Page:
City News

Stadium wrecking balls yet to swing

Greens MP for Newtown Jenny Leong, Greens candidate for Vaucluse Megan McEwin and Local Democracy Matters spokesperson Chris Maltby. Photo: Wendy Bacon

By Wendy Bacon

Waverley Council rejected a Liberal rescission motion on Thursday evening and voted for legal action aimed at stopping Infrastructure NSW’s (INSW) plan to demolish the Sydney Football Stadium at Moore Park. This means there will now be two legal actions.

Also on Thursday, City of Sydney Mayor Clover Moore, Waverley Mayor John Wakefield and Randwick Mayor Kathy Nielsen called on the Chair of the Community Consultative Committee (CCC) to cancel Thursday’s evening meeting on three grounds. The CCC Chairperson Margie Harvie has a conflict of interest as she promotes her past work for Lendlease on her website; it is unprecedented and improper to begin a committee that has not yet been established with an ‘extraordinary meeting’; and the committee is being established under a consent which is considered invalid by stakeholders in the project. This last matter is now before NSW Land and Environment Court.

After this week, Sydney Cricket and Sports Ground Trust (SCSGT) Chairperson Tony Shepherd’s boast to the Sunday Telegraph that the bulldozers would begin work in the first two weeks of January looks like wishful thinking and political propaganda. Four weeks later, there are no bulldozers in sight and the SCSGT finds itself in court.

City Hub first revealed CCC Chairperson’s conflict of interest in our earlier reports on the battle to save the stadium from destruction. If normal principles of democratic accountability are followed, it is hard to see how the CCC Chairperson will not have to stand down as it is clear that large sections of the community and major stakeholders do not perceive her to be an ‘independent’ and ‘impartial’ as required by NSW Department of Planning and Environment (DPE) guidelines. If she digs in, she will do further damage to her reputation as a credible professional community engagement facilitator. The purpose of the Committee is to improve community relations with the project. So far the actions of DPE and their selected Chairperson have only served to exacerbate cynicism about the NSW government’s planning processes. The undermining of project’s conditions and failure to properly establish the meeting looks like collusion between DPE, the CCC Chairperson and the project’s proponent Infrastructure NSW. This comes as no surprise given that, as previously reported by City Hub, the head of DPE is also on the Board of INSW. Another INSW Board person is a director of a Lendlease subsidiary. DPE and INSW will encourage Harvie to override the Mayor’s powerful objection and tough it out. The DPE does not regard a conflict of interest of this kind as a problem. It was aware of her advertised connections with Lendlease but does not consider this to be a problem.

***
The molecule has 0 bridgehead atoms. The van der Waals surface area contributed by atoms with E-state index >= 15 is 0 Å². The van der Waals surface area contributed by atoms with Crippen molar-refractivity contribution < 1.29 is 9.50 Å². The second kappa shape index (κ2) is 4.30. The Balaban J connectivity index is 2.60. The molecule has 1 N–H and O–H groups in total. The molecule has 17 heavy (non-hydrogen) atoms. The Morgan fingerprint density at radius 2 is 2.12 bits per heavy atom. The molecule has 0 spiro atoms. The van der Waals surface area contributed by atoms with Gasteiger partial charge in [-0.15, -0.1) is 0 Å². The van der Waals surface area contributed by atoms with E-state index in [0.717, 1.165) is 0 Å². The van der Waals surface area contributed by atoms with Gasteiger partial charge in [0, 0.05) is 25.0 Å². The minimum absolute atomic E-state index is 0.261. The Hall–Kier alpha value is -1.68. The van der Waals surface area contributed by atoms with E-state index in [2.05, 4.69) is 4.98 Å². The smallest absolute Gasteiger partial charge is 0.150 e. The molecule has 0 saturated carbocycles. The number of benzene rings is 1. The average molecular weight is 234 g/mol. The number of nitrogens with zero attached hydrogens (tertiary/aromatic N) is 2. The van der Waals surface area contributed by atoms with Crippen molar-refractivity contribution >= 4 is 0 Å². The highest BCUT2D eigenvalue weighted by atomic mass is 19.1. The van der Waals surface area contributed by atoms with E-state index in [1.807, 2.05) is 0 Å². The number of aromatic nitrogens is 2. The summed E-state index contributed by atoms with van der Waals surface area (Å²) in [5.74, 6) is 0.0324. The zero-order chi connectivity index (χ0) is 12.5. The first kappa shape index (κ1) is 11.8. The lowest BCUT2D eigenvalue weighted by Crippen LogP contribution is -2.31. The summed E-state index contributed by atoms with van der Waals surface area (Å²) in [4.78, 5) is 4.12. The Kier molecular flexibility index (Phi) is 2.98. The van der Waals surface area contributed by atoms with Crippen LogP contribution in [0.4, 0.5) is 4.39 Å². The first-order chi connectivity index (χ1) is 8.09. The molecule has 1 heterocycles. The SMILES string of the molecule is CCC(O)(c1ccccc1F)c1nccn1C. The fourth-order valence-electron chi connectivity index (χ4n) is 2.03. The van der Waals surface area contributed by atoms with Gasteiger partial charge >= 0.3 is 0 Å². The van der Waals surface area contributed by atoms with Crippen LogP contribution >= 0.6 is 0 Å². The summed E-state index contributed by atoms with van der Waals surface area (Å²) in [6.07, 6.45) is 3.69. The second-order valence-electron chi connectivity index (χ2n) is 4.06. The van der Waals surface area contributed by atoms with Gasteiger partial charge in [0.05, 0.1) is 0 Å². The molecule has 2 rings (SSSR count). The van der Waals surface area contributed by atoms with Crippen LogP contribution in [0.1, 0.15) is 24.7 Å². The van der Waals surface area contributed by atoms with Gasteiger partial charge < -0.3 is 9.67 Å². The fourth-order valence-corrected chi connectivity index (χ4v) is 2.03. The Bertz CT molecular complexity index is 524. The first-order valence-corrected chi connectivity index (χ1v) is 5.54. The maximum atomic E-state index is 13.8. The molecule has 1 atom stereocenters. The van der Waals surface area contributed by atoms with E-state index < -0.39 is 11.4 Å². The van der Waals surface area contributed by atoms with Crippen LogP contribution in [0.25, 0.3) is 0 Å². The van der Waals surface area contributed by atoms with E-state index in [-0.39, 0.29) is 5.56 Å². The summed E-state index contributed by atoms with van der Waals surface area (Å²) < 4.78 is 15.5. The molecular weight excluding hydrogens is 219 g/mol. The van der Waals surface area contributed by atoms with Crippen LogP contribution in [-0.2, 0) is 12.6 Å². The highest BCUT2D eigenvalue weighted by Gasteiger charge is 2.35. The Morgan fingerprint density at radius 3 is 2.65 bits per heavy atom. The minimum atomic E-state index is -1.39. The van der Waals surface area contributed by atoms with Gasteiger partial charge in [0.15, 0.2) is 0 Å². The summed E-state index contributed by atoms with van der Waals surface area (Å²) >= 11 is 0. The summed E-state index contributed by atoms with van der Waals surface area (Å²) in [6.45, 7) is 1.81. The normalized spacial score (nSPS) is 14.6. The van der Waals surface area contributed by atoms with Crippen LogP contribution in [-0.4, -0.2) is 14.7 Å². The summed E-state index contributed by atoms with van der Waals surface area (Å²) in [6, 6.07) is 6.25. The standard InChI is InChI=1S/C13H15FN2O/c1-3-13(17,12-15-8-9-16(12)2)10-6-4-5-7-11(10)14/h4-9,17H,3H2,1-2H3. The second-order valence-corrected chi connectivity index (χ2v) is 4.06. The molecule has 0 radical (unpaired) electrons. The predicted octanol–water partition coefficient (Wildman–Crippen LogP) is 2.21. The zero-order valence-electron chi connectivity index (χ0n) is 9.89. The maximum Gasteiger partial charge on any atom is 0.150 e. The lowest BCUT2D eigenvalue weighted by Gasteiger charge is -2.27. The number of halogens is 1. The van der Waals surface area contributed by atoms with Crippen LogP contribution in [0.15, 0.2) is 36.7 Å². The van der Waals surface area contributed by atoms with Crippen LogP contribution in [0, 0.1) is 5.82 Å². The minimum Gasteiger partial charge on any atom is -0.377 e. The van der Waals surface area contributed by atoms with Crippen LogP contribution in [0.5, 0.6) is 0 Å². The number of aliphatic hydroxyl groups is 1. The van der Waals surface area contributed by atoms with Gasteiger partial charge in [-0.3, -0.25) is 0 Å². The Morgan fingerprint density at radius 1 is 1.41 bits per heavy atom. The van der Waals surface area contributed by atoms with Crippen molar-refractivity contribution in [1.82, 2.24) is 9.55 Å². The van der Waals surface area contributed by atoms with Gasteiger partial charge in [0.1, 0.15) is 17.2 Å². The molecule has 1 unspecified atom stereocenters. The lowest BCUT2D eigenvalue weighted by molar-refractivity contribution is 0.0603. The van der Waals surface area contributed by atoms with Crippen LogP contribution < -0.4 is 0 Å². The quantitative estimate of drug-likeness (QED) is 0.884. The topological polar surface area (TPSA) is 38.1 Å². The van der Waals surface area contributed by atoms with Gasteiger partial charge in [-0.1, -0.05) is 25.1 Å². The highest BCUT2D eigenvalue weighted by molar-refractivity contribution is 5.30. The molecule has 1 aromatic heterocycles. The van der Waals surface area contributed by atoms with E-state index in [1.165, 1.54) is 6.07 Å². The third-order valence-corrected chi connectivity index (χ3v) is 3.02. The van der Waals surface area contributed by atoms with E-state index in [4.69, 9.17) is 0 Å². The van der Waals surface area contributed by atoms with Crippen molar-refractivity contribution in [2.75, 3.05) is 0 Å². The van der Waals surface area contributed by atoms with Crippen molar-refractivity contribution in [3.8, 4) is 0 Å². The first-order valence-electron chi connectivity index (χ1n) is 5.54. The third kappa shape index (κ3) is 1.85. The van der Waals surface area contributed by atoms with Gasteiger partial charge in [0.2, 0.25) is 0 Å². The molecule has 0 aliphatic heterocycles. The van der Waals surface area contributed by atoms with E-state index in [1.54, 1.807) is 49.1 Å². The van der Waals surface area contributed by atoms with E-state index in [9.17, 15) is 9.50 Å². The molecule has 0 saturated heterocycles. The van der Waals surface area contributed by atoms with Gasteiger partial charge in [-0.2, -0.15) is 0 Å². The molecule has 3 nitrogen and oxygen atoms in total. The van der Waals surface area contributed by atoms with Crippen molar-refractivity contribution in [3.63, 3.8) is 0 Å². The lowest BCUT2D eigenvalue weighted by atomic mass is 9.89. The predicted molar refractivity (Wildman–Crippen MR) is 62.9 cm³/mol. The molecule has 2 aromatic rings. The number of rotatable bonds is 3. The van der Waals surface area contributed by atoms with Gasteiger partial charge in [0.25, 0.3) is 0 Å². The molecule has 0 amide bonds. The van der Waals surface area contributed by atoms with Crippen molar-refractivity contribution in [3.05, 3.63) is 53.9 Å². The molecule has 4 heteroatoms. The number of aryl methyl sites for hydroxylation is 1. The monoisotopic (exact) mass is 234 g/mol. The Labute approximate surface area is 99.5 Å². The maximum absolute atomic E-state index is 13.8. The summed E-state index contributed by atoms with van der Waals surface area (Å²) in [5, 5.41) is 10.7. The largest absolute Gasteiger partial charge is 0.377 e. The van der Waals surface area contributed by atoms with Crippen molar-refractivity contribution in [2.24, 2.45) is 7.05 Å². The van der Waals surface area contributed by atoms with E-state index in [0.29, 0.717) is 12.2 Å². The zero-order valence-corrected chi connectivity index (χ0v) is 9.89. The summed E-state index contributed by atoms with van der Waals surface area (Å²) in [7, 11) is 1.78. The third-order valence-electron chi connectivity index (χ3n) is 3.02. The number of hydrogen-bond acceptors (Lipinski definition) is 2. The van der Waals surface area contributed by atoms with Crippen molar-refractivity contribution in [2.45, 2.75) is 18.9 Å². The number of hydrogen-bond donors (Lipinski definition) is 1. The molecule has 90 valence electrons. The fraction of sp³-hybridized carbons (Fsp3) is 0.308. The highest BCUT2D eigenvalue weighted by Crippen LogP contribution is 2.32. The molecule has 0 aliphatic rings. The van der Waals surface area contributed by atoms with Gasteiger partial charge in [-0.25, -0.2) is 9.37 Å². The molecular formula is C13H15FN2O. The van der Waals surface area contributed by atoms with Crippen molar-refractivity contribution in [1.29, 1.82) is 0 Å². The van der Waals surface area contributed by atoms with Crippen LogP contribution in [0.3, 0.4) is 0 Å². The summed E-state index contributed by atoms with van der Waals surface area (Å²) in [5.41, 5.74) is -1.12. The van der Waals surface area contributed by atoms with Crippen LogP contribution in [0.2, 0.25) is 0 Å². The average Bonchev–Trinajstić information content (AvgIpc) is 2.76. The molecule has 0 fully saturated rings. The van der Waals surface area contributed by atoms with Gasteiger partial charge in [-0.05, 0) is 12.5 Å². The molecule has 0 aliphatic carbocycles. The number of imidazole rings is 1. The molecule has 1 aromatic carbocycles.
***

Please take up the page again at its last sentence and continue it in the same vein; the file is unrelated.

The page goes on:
All was quiet at Sydney Stadium on Tuesday when community group Local Democracy Matters backed by the NSW Greens MP Jenny Leong gathered outside its gates to announce that it was taking legal action in a last-ditch attempt to block demolition of the Sydney Stadium.

The Gladys Berejiklian government was expected to begin demolition as early as Friday.

It seemed like the battle to stop destruction might be lost. Despite legal advice from two senior counsel that the Planning Minister Anthony Roberts’ consent was invalid, only Waverley Council voted to go to court – but had so far not been able to get another Council to join it in legal action. As the days passed, Infrastructure NSW moved inexorably forward, getting all the reports required by NSW Planning approved and published on its website. The pathway to demolition was clearing.

Then came a game changer. A community group would take action.

“We think that the local community, perhaps with some crowdfunding, has a pretty good chance of legal success,” said Local Democracy Matters spokesperson Chris Maltby at the meeting with residents and media outside the stadium.

Inadequate consideration of design excellence and contamination, as well as a waste of scarce funds that are needed for local schools and public transport, inspired the group’s initiative.

Twenty-four hours later and the situation seems very different. Local Democracy Matters case will be heard in the NSW Land and Environment Court on February 20. A lawyer for Stadium contractor Lendlease told the NSW Land and Environment that the company will not begin heavy demolition before February 23, and even that date could be ‘fluid’. By then the NSW state election will only be a month away. Local Democracy Matters supporters who crowded into the small court were relieved not only that the court agreed to give them an expedited hearing but that the stadium will remain in place until then.

In with the wrecking ball

“We’ve watched the LNP government knocking down trees and wrecking communities and now coming in here with a wrecking ball just weeks from the State election,” Leong told the media on Tuesday. “These are the government’s own laws. We are having to see communities stand up in the legal system because of their [LNP government] arrogance and complete disregard for the community.”

Labor Opposition leader Michael Daley has warned against demolition, stating that a government led by him would not supply $730 million to rebuild the stadium.

There is more at stake than waste of resources and unnecessary environmental risk.

It was also about the “rule of law”.

Waverley Council’s Labor Mayor John Wakefield made this point strongly when arguing for legal action at a Council meeting in January.

“When actions are unlawful, we have a duty to our community to uphold the law.”

Speaking yesterday to City Hub from Walgett where the Barwon River bed is 53oC and has run dry, Greens Planning spokesperson and planning lawyer David Shoebridge MP made a similar point.